Former Minnesota Gov. Tim Pawlenty announced his bid for the White House in March of last year.
And what a difference a year and some change makes.
Pawlenty -- who during the campaign famously and contentiously coined the term "Obamneycare" in regards to Massachusetts health care reform under Mitt Romney -- is now co-chair of Romney's campaign and naturally no longer has the subdued vitriol for his once-opponent.
Pawlenty joined Morning Joe today to discuss a number of subjects -- from former Florida Gov. Jeb Bush's comments on the current state of the GOP, Romney's campaign and what he considers to be President Obama's broken promises to the country.
"I have a great deal of respect for Jeb Bush," Pawlenty said when considering Bush's comments that neither his father, former President George H.W. Bush, nor Ronald Reagan would feel comfortable in the current Republican Party.
"The Republican Party and the conservative movement isn’t a monolith; it’s a coalition of various pieces," he said.
When it comes to Romney's campaign and the anticipation of his Vice Presidential pick, Pawlenty deflected any notions he was in the running by saying it was campaign policy to not discuss such matters. "Anyone would be honored if they were asked," he did say.
Pawlenty did freely discuss the president's shortcomings and why Romney deserves a spot in the White House.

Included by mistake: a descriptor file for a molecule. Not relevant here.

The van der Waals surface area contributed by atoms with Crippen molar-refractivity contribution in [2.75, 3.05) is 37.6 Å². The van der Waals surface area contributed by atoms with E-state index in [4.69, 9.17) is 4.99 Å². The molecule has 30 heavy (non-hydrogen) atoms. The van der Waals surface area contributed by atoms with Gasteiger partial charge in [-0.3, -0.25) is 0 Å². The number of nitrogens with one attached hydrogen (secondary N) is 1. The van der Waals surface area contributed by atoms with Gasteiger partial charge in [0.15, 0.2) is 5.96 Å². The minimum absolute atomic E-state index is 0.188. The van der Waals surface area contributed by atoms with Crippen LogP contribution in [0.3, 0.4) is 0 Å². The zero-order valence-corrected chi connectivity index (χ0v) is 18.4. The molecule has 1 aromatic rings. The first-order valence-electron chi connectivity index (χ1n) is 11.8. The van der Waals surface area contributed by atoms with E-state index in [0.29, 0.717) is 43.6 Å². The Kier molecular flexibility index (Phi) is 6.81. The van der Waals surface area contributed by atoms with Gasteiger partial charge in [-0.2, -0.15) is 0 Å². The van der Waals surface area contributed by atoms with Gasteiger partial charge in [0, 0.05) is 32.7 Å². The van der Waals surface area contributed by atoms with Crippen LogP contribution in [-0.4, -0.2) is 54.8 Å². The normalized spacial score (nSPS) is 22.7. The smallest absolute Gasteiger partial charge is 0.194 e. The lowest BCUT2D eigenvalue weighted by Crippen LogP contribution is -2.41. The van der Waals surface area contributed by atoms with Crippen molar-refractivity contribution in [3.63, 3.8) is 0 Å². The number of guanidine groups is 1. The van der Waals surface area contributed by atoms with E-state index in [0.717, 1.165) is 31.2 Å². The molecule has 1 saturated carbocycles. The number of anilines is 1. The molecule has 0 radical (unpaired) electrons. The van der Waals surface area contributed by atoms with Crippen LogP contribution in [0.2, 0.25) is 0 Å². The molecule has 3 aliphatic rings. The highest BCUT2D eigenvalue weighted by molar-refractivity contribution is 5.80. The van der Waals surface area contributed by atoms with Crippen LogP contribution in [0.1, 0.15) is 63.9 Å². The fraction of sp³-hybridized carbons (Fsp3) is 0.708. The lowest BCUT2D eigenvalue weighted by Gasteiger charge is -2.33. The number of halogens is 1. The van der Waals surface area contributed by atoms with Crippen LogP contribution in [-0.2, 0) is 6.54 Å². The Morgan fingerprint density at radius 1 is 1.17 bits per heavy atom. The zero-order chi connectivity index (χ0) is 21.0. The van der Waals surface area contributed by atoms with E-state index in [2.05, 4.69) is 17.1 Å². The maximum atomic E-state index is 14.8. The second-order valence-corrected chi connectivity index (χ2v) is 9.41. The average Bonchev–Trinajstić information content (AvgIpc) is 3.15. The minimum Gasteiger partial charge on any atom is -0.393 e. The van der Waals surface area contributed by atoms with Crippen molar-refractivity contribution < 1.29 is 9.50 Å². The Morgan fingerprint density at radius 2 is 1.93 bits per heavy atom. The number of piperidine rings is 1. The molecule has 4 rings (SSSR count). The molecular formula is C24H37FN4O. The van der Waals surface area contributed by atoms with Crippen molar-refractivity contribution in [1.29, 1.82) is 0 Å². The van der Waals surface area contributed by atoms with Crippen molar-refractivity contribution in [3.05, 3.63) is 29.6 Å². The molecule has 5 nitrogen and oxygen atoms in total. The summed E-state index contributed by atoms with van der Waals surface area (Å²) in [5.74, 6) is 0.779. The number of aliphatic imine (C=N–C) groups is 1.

"Obama has made a ton of promises and broke a lot of them," Pawlenty said before discussing how Obama "tripled" the deficit and changed his positions on the "marriage issue," presumably a comment on the president's recent statement he's in support of same-sex marriage.
He’s the president, we’re not going to re-elect him because he got a participation ribbon. You actually have to do something. He’s the participation-ribbon president. It’s not good enough to get re-elected with this economy and these challenges having just occupied the office. You have to do something....He inherited a difficult and challenging situation, obviously. But then the question is did his policies subsequently add to or subtract from the efforts toward recovery? I think that’s a legitimate debate. We would say his policies on energy – stifling American energy development – on health care, on taxes, on labor issues have stifled job growth and economic growth.